This is where we see what an intercooler is good for!  We did both 17 and 20psi of peak boost, but 20psi is what the IC was made for!  The stock TMIC and PERRIN TMIC work great for certain situations. But neither cool the charge air as good as an intercooler “could”. This is where a front mounted intercooler comes into play.  Having the intercooler on the front of the car is the most obvious place to put an intercooler. So why didn’t Subaru put it there?  Lots of reasons (not that I agree with all of them), packaging, installation, costs, responsiveness, insurance claims and not to mention the use of that signature scoop!

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All the TMIC’s would see hotter and hotter temps as the runs continued. Meaning that if the IC outlet temp peaked at 140 the first run, by the 3rd or 4th run it would be 150F and so on. While our TMIC was still better than the stocker in this situation, it still had room for improvment. There is just not enough ambient air flow for TMIC’s to work properly under heavy load.  With the PERRIN FMIC installed, we would see intercooler outlet temps peak to 105F and by the 4th run it would peak to 110F.  Yes, the highest Intercooler outlet temp we saw was 111F, this is compared to 158F we saw with the PERRIN TMIC.  The below data is taken from the 3rd run of both the intercoolers with roughly the same time between runs.

Stock TMIC 17psi                                             PERRIN FMIC 17psi

3000RPM Inlet 171F/ Outlet 97F                                           Inlet 197F/ Outlet 92F

4500RPM Inlet 204F/ Outlet 102F                                         Inlet 248F/ Outlet 91F

6900RPM Inlet 261F/ Outlet 138F                                         Inlet 300F/ Outlet 99F

IC Efficiency    71%-63% at redline                                             80%-86% at redline.

AT these lower boost levels the turbo works perfect and has no issues keeping up with extra plumbing.

Stock TMIC  20psi                                                     PERRIN FMIC 20psi

3000RPM Inlet 218F/ Outlet 110F                                         Inlet 213F/ Outlet 103F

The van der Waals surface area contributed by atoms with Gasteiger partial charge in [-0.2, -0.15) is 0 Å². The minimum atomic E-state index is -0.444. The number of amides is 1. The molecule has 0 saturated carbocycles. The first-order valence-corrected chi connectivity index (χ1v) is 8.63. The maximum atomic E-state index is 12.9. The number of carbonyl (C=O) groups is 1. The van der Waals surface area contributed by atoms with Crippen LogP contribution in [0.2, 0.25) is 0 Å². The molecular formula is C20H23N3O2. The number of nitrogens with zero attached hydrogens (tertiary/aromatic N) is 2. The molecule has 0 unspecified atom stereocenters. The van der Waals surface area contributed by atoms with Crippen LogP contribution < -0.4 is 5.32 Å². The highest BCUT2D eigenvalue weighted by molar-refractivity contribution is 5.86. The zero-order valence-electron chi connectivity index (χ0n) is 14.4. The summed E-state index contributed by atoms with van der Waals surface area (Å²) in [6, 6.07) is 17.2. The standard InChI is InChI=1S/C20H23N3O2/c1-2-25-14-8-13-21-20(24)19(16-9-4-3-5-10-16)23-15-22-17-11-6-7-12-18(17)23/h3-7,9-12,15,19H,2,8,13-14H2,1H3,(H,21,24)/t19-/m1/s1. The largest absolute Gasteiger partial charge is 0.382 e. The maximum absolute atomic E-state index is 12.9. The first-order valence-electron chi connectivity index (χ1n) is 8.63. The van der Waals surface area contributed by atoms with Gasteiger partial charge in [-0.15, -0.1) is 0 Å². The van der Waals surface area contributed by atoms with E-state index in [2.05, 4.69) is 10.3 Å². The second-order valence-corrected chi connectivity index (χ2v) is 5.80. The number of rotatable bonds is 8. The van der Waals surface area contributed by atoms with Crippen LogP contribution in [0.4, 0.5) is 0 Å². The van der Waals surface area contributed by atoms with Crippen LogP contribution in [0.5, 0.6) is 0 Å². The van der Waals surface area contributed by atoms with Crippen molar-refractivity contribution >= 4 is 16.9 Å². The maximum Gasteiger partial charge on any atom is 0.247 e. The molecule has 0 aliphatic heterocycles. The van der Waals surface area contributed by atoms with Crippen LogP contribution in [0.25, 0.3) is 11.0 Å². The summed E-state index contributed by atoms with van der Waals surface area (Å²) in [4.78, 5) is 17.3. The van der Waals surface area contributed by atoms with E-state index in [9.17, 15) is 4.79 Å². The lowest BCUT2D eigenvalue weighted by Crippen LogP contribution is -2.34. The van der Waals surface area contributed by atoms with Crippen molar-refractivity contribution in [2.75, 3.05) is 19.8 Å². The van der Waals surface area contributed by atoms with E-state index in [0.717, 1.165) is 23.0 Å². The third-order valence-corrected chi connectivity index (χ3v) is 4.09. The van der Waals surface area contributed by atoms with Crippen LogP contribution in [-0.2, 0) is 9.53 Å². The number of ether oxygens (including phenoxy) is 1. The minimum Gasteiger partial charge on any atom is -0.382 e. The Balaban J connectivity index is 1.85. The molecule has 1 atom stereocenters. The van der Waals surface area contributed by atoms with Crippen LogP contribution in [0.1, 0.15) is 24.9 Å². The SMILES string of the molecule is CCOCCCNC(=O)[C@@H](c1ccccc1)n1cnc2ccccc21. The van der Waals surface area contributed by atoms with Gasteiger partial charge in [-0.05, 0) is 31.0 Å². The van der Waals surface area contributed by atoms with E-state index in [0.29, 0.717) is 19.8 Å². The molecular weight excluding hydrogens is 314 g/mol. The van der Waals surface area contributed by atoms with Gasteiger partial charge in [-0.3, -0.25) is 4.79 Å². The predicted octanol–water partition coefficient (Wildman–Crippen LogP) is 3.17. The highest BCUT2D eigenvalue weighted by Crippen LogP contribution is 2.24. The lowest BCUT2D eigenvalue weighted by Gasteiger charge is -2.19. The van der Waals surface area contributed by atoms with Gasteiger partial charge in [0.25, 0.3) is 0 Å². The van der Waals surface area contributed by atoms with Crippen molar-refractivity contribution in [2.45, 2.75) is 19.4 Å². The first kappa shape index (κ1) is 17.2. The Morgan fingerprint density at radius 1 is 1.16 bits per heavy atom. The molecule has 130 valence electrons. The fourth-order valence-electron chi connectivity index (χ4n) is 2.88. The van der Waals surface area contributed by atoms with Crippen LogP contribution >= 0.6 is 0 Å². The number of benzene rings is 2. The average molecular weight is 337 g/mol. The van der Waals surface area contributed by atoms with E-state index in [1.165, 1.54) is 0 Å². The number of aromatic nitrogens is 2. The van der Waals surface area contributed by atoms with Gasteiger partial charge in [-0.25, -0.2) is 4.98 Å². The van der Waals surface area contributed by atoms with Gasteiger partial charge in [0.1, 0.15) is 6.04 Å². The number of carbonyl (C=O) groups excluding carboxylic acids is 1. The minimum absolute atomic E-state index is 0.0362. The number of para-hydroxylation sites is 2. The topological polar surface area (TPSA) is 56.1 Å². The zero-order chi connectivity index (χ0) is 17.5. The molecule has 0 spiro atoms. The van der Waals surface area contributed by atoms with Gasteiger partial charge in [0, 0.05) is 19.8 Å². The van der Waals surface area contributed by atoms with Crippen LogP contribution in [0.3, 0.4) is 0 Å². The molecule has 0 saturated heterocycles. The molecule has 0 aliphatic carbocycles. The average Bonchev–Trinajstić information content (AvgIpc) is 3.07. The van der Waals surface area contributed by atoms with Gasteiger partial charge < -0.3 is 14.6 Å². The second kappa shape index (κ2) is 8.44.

4500RPM Inlet 245F/ Outlet 113F                                         Inlet 274F/ Outlet 103F

6900RPM Inlet 289F/ Outlet 149F                                         Inlet 314F/ Outlet 107F

IC Efficiency        72%-63% at redline                                         75%-84% at redline

IC efficiency on the stock TMIC changes (compared to the 17psi runs) because the IC gets more and more restrictive as air flow goes up, and in turn needs more ambient air flow to cool it off.  With our constant velocity fans, this doesn’t happen.  But if you look at our FMIC, the efficiency goes up!  This is due to the IC being bigger and capturing more the ambient air flow in turn cooling the air better.  Remember this is with some simple fans, which do not represent the same type of air flow you see on the road!

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So what is the downfall to the PERRIN FMIC.  A very slight loss in response.  The “fill time” is just barely noticeable compared to the TMIC.  Again the IC inlet temps were higher on the FMIC as it was flowing more air putting the turbo further out of its efficiency range.   While this might be the case, it still made more power.  Besides seeing the turbo outlet temps higher than other runs, the boost was also a little lower (but not more than .5psi) so after a retune, there will be much more than 17WHP and 13 ft-lbs of torque.

Conclusion

The Stock TMIC is ok, for a stock car running stock boost, but when pushed it started to show its faults. Not much else to say there!

The PERRIN TMIC is better than the stock IC.  It does make more HP than stock and makes more boost efficiently. But overall the TMIC still has cooling issues, because of where it is placed in the engine and because of the rather small opening for air to reach it.  Because the TMIC is not restrictive, and has some issues with cooling, this makes for a perfect intercooler when using Water injection.  Our PWI-1 can turn the PERRIN TMIC into a great IC for super responsive autocross guys that can use water injection.  But for those who can’t, the FMIC stomps the competition!

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The PERRIN FMIC is so much better in all aspects.  Cools better, no loss in overall boost, looks sweet on the car, perfect ambient airflow, more consistent power, more torque……..  The only bad things are cost and install time. This can add an easy $1000 to the overall cost which is a huge factor when it comes to moding your car.  If you are in a hot climate especially one with 91 octane fuel, or want the most from your Subaru, this is a must!

While this test was done on our 08 STI the same results will be seen on other vehicles.  While road speed, and ambient temps will vary from car to car and climate to climate, the deltas from before and after we found should be expected.  Also the data we got from the Innovate Logging system is very clear and very fast and for anyone looking to gather accurate data at a reasonable price look to Innovate Motorsports for you needs.  All of our shop cars are outfitted with their logging systems and wideband 02 sensors which are a great and necessary item for doing test like this.

See we told you our FMIC is for more than just looks!  Look for future tests we do proving more PERRIN parts!  We have lots of parts and lots of parts to prove!  Next time, we will be putting that Water Injection nozzle to the test!

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 Posted by on May 27, 2008 Dyno Test & Tune, Part Design & Tech Tagged with: , , , , ,